This out-of-cycle update before next year’s official release of WMM2020 will ensure safe navigation for military applications, commercial airlines, search and rescue operations, and others operating around the North Pole.
Uses of the WMM: The military uses the WMM for undersea and aircraft navigation, parachute deployment, and more. Other governmental organizations, such as NASA, the FAA (Federal Aviation Administration), U.S. Forest Service, and many more use this technology for surveying and mapping, satellite/antenna tracking, and air traffic management.
Smartphone and consumer electronics companies also rely on the WMM to provide consumers with accurate compass apps, maps, and GPS services.
Airport runways are perhaps the most visible example of a navigation aid updated to match shifts in Earth’s magnetic field. Airports around the country use the data to give runways numerical names, which pilots refer to on the ground.
“The declination has changed just over 2.5 degrees over the past 22 years since Denver opened,” Heath Montgomery, the international airport’s former spokesperson, said after the last update.
Legend to Figure 5: Compasses use declination (the difference between true north and where your compass points) to help correct navigation systems for a wide variety of uses. As Earth's magnetic field evolves between the 5-year release schedule of the WMM, these predicted values can become off as the rate of change in Earth's magnetic field evolves due to unpredictable flows in Earth’s core. The north polar region is experiencing one of these erratic changes.
Tracking Changes in the Earth’s Magnetic Poles
Earth's Magnetic History
Sir James Clark Ross first discovered the North Magnetic Pole in northern Canada in 1831. Since 1831, the pole has been moving across the Canadian Arctic towards Russia. We’ve calculated the movement of both the North and South Magnetic Poles from 1590 to 2020 using two models: gufm1 and IGRF. Gufm1 incorporates thousands of magnetic observations taken by mariners engaged in merchant and naval shipping. The IGRF (International Geomagnetic Reference Field) is the product of a collaborative effort between magnetic field modelers and the institutes involved in collecting and disseminating magnetic field data from satellites and from observatories and surveys around the world. A recent survey by a Canadian–French international collaboration determined that the Pole is moving approximately north-northwest at 55 km per year.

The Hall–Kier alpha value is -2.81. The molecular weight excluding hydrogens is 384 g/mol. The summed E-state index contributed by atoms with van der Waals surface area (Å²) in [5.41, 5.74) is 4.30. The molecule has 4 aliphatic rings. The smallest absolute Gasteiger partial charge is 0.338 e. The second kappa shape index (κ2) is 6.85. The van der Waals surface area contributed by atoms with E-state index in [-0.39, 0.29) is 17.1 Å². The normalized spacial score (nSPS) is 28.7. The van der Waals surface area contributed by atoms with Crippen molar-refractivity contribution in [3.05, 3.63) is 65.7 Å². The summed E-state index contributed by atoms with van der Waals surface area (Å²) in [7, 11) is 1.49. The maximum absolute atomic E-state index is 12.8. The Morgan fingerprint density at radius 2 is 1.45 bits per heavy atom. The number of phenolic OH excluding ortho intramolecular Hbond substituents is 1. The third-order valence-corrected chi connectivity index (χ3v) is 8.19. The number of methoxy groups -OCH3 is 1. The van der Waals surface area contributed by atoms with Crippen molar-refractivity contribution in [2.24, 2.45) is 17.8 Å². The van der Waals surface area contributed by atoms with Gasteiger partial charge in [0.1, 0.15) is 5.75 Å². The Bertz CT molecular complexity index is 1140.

Plates and Polarity: Synchronicity
Earth’s magnetic field has been slowly changing throughout its existence. When the tectonic plates form along the oceanic ridges, the magnetic field that exists is “frozen” into the rock as they cool below about 700°C. The slowly moving plates act as a kind of tape recorder leaving information about the strength and direction of past magnetic fields. By sampling these rocks and using radiometric dating techniques, it has been possible to reconstruct the history of the Earth's magnetic field for roughly the last 160 million years. If one “plays the tape backwards,” the record shows Earth’s magnetic field strengthening, weakening, and often changing polarity.
A recent survey by a Canadian–French international collaboration determined that the Pole is moving approximately north-northwest at 55 km per year.